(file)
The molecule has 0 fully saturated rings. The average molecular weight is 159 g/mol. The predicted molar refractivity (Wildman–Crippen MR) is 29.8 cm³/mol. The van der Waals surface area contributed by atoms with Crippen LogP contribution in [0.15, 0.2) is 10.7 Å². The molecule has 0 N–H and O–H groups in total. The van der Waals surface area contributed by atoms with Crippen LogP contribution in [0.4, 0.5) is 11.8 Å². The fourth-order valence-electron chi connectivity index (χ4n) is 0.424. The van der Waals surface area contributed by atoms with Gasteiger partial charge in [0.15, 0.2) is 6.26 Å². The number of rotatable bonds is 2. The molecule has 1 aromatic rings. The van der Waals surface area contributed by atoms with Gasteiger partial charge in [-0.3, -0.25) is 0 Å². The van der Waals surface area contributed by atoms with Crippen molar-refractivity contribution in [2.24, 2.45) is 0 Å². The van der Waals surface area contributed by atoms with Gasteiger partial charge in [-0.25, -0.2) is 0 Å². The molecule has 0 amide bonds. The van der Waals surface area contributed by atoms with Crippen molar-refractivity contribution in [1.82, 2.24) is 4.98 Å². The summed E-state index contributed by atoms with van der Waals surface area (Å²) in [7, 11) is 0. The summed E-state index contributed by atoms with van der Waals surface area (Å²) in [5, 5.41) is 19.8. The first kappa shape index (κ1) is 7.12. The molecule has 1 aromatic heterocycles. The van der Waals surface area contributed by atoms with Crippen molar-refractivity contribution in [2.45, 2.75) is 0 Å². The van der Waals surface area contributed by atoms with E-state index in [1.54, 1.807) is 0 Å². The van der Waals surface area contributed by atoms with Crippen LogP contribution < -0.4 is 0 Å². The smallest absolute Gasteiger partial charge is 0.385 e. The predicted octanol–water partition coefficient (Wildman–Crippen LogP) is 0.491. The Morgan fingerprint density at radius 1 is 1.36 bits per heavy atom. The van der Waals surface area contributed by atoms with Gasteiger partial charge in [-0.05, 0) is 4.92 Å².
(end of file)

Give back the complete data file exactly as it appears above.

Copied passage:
The molecule has 0 fully saturated rings. The average molecular weight is 159 g/mol. The predicted molar refractivity (Wildman–Crippen MR) is 29.8 cm³/mol. The van der Waals surface area contributed by atoms with Crippen LogP contribution in [0.15, 0.2) is 10.7 Å². The molecule has 0 N–H and O–H groups in total. The van der Waals surface area contributed by atoms with Crippen LogP contribution in [0.4, 0.5) is 11.8 Å². The fourth-order valence-electron chi connectivity index (χ4n) is 0.424. The van der Waals surface area contributed by atoms with Gasteiger partial charge in [0.15, 0.2) is 6.26 Å². The number of rotatable bonds is 2. The molecule has 1 aromatic rings. The van der Waals surface area contributed by atoms with Gasteiger partial charge in [-0.3, -0.25) is 0 Å². The van der Waals surface area contributed by atoms with Crippen molar-refractivity contribution in [2.24, 2.45) is 0 Å². The van der Waals surface area contributed by atoms with Gasteiger partial charge in [-0.25, -0.2) is 0 Å². The molecule has 0 amide bonds. The van der Waals surface area contributed by atoms with Crippen molar-refractivity contribution in [1.82, 2.24) is 4.98 Å². The summed E-state index contributed by atoms with van der Waals surface area (Å²) in [7, 11) is 0. The summed E-state index contributed by atoms with van der Waals surface area (Å²) in [5, 5.41) is 19.8. The first kappa shape index (κ1) is 7.12. The molecule has 1 aromatic heterocycles. The van der Waals surface area contributed by atoms with Crippen molar-refractivity contribution in [2.45, 2.75) is 0 Å². The van der Waals surface area contributed by atoms with E-state index in [1.54, 1.807) is 0 Å². The van der Waals surface area contributed by atoms with Crippen LogP contribution < -0.4 is 0 Å². The smallest absolute Gasteiger partial charge is 0.385 e. The predicted octanol–water partition coefficient (Wildman–Crippen LogP) is 0.491. The Morgan fingerprint density at radius 1 is 1.36 bits per heavy atom. The van der Waals surface area contributed by atoms with Gasteiger partial charge in [-0.05, 0) is 4.92 Å².